Marvelous! and the rug is fantastic (thanks, will have to try that.) The room looks better and better. I see what you mean about the wood; didn’t think of that though I have a couple laser kits and they still look okay. Can’t wait to see more details!

    • Emily

      I do love laser cut kits in general, certain styles just look kind of skimpy compared to their real life counterparts. I wonder if thicker wood could be laser cut?

      People are doing interesting things with laser cut kits these days, though. Red Cottage Miniatures has some chairs that come with beautiful chunky legs (I posted about them here).

  3. Alayne

    The room box is looking very true to the time period…you did an amazing job charting and stitching the carpet! All is looking so very attractive!

    • Emily

      Thank you!

  4. Michelle

    I love your rug! You do beautiful work including the chairs you constructed! I agree with you about the laser cut wood, and sometimes the residue on the sides can be a pain if you miss getting it all off. I’m enjoying this build and sorry I haven’t commented before :)

    • Emily

      Thank you for commenting! (And for the compliments!) :)

  5. Jeanne

    Thanks for the chart, Emily, it’s lovely! and it is perfect for your room.

    What charting software do you use?

    • Emily

      Thank you! I use a program called KG-Chart Pro. It’s pretty rudimentary and has some weird quirks but it does what I need it to.

      I don’t like how the charts print out, especially because you can’t force the page to break at a certain row or display a grayed-out overlapped area between pages, and it includes some extraneous information (like the fabric color and the finished design size in cm). It’s fine when I’m just stitching it myself but I try to clean up the charts I post online.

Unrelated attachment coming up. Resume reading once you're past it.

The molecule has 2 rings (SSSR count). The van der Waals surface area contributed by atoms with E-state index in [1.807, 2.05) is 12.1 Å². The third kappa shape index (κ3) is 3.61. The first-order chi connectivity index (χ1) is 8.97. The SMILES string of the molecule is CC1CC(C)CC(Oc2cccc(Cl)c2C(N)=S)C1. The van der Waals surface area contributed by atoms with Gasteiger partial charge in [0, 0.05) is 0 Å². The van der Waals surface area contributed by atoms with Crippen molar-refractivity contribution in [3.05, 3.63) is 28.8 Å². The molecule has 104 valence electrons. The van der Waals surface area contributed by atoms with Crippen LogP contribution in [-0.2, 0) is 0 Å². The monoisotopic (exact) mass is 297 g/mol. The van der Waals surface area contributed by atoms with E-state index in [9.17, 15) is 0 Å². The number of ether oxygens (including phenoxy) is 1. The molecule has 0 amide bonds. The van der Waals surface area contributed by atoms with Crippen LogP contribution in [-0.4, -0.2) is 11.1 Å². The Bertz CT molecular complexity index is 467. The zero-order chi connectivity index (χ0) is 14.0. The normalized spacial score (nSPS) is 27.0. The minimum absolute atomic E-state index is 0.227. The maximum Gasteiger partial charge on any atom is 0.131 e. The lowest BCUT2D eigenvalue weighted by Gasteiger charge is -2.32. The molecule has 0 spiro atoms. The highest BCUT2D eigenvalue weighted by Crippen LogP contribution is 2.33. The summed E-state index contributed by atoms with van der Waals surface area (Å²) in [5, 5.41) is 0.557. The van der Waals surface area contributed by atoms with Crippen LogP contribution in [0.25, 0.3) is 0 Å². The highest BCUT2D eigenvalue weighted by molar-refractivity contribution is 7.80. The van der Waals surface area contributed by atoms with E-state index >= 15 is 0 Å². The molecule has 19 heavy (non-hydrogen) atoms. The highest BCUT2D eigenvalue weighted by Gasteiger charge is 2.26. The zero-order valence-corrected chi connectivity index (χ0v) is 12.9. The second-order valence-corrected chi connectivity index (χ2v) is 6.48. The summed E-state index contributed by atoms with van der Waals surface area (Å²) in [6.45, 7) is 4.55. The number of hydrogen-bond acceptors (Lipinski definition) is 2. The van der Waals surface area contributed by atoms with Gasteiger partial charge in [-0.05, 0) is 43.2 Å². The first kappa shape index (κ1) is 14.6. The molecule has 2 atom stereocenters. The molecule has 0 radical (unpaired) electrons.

For this one I just used KG-Chart’s chart for the first page and the legend, and I added the rest of the info myself using a layout program called InDesign (not something most people would have lying around, but I use it for work). The Jungle Animal Rug is one I didn’t do any clean-up to, so you can see how KG-Chart normally displays: https://www.emilymorganti.com/charts/jungle-animal-rug.pdf

      It also gives the option to include a color chart if you prefer those.

      (Oh, I should mention that I don’t do the charting in KG Chart — I do that in Photoshop and then import the graphic.)

  6. Anna-Carin

    That’s a beautiful interior, and your rug has captured the original design perfectly!

    (BTW, I did the math and it’s 28 stitches per inch in both directions. You can always verify by counting the stitches in one inch!)

  7. Anna-Carin

    Hmm, as it’s cross stitch I guess you stitched over 2×2 threads, and it would be 28×2=56 threads per inch.

    • Emily

      Thank you! No, I stitched it over one thread (using a full cross stitch). I had counted the stitches per inch before I started and I thought it came out to 36 but either I miscounted or I misremembered…